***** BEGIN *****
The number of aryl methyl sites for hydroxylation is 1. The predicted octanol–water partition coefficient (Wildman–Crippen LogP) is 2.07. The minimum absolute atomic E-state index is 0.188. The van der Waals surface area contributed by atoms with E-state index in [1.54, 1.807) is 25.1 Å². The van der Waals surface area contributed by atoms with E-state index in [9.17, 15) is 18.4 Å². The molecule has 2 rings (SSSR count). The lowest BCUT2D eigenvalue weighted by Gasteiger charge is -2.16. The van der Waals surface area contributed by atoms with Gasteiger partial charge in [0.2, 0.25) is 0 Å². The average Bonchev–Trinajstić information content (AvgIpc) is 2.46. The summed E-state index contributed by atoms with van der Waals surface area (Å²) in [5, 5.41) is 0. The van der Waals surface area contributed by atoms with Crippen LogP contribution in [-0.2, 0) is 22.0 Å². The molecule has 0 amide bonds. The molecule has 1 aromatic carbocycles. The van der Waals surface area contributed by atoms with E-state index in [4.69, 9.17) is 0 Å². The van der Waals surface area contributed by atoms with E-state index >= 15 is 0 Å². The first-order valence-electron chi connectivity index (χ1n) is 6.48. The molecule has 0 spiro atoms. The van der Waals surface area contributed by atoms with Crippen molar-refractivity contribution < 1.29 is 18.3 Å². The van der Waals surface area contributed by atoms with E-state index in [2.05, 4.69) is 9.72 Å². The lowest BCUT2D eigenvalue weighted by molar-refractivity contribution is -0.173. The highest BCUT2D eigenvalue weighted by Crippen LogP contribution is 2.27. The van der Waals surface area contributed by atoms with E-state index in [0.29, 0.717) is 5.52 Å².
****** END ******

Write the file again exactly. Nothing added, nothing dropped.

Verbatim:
The number of aryl methyl sites for hydroxylation is 1. The predicted octanol–water partition coefficient (Wildman–Crippen LogP) is 2.07. The minimum absolute atomic E-state index is 0.188. The van der Waals surface area contributed by atoms with E-state index in [1.54, 1.807) is 25.1 Å². The van der Waals surface area contributed by atoms with E-state index in [9.17, 15) is 18.4 Å². The molecule has 2 rings (SSSR count). The lowest BCUT2D eigenvalue weighted by Gasteiger charge is -2.16. The van der Waals surface area contributed by atoms with Gasteiger partial charge in [0.2, 0.25) is 0 Å². The average Bonchev–Trinajstić information content (AvgIpc) is 2.46. The summed E-state index contributed by atoms with van der Waals surface area (Å²) in [5, 5.41) is 0. The van der Waals surface area contributed by atoms with Crippen LogP contribution in [-0.2, 0) is 22.0 Å². The molecule has 0 amide bonds. The molecule has 1 aromatic carbocycles. The van der Waals surface area contributed by atoms with E-state index in [4.69, 9.17) is 0 Å². The van der Waals surface area contributed by atoms with E-state index >= 15 is 0 Å². The first-order valence-electron chi connectivity index (χ1n) is 6.48. The molecule has 0 spiro atoms. The van der Waals surface area contributed by atoms with Crippen molar-refractivity contribution < 1.29 is 18.3 Å². The van der Waals surface area contributed by atoms with E-state index in [2.05, 4.69) is 9.72 Å². The lowest BCUT2D eigenvalue weighted by molar-refractivity contribution is -0.173. The highest BCUT2D eigenvalue weighted by Crippen LogP contribution is 2.27. The van der Waals surface area contributed by atoms with E-state index in [0.29, 0.717) is 5.52 Å².